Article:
Quality statement 2: Psychological interventions
- Quality statement
- Quality measures
- What the quality statement means for service providers, healthcare professionals and commissioners
- What the quality statement means for service users and carers
- Source guidance
- Definitions of terms used in this quality statement
- Equality and diversity considerations
People with an anxiety disorder are offered evidence-based psychological interventions.
Evidence-based psychological interventions can be effective treatments for anxiety disorders. They are recommended first-line treatments in preference to pharmacological treatment. Healthcare professionals should usually offer or refer for the least intrusive, most effective intervention first, in line with the stepped-care approach set out in the NICE guidance.
Evidence of local arrangements to ensure that people with an anxiety disorder are offered evidence-based psychological interventions.
Data source: Local data collection.
Proportion of people with an anxiety disorder who receive evidence-based psychological interventions.
Numerator – the number of people in the denominator who receive evidence-based psychological interventions.
Denominator – the number of people with an anxiety disorder.
Data source: Local data collection. National data are collected in the Improving Access to Psychological Therapies (IAPT) Data Set and National Audit of Psychological Therapies for Anxiety and Depression (standard 1b).
Service providers ensure that they are able to provide evidence-based psychological interventions to people who are referred to them with anxiety disorders.
Healthcare professionals ensure that they offer evidence-based psychological interventions to people with anxiety disorders.
Commissioners ensure that they commission services from providers who are able to deliver evidence-based psychological interventions to meet the needs of people with anxiety disorders.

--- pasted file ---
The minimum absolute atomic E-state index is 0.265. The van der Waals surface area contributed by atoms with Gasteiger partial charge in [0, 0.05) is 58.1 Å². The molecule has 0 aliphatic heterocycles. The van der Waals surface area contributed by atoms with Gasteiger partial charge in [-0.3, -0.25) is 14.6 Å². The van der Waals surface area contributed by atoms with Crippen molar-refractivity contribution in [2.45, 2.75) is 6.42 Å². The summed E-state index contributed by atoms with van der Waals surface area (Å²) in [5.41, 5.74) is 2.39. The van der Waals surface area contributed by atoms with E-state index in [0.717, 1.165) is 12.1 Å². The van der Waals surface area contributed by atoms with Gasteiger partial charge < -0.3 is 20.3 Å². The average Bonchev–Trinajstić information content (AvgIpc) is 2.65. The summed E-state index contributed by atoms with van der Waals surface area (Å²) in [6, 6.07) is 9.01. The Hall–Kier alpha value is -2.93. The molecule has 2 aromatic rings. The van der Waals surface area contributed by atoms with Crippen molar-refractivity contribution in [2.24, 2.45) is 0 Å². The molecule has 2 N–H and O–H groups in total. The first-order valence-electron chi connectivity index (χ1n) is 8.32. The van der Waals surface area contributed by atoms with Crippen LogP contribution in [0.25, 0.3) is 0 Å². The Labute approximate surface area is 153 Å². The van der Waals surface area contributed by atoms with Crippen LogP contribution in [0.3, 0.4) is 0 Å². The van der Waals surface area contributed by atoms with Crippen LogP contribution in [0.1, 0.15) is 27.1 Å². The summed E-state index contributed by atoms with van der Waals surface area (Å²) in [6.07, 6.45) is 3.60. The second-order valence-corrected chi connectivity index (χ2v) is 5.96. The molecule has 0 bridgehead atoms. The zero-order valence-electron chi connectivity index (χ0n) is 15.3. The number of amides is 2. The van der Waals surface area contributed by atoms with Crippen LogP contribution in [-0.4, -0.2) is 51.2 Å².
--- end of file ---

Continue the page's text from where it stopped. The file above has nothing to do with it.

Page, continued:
People with an anxiety disorder are offered psychological treatments (sometimes called 'talking treatments') that have been shown by evidence to be helpful for their disorder.
Common mental health problems: identification and pathways to care (2011) NICE guideline CG123, recommendation 18.104.22.168
Obsessive-compulsive disorder and body dysmorphic disorder: treatment (2005) NICE guideline CG31, recommendations 22.214.171.124, 126.96.36.199 (key priority for implementation) and 188.8.131.52 (key priority for implementation)
Post-traumatic stress disorder (2018) NICE guideline NG116, recommendations 1.6.6, 1.6.7 and 1.6.11
Social anxiety disorder: recognition, assessment and treatment (2013) NICE guideline 159, recommendations 1.3.2 (key priority for implementation), 1.3.4 (key priority for implementation), 1.3.7, 1.3.12, 1.5.3 (key priority for implementation) and 1.5.6
Anxiety disorders are generalised anxiety disorder, social anxiety disorder, post-traumatic stress disorder, panic disorder, obsessive–compulsive disorder and body dysmorphic disorder.
Evidence-based psychological interventions include both low-intensity interventions incorporating self-help approaches and high-intensity psychological therapies.
For adults with generalised anxiety disorder, panic disorder, post-traumatic stress disorder, obsessive–compulsive disorder or body dysmorphic disorder psychological interventions are offered based on the stepped-care approach.
[NICE's guideline on common mental health problems, recommendation 184.108.40.206]
Cognitive behavioural therapy has been specifically developed to treat social anxiety disorder in adults, children and young people.
[NICE's guideline on social anxiety disorder, recommendations 1.3.2 and 1.5.3]
Psychological therapies have been specifically developed to treat obsessive–compulsive disorder, body dysmorphic disorder and post-traumatic stress disorder in children and young people.
[NICE's guidelines on obsessive-compulsive disorder and body dysmorphic disorder, recommendations 220.127.116.11 and 18.104.22.168, and post-traumatic stress disorder, recommendation 1.6.11]
For people with generalised anxiety disorder who have a learning disability or cognitive impairment, methods of delivering treatment and treatment duration should be adjusted if necessary to take account of the disability or impairment, with consideration given to consulting a relevant specialist.
It is important that healthcare professionals familiarise themselves with the cultural background of the person with an anxiety disorder. They should pay particular attention to identifying people with post-traumatic stress disorder whose work or home culture is resistant to recognising the psychological consequences of trauma.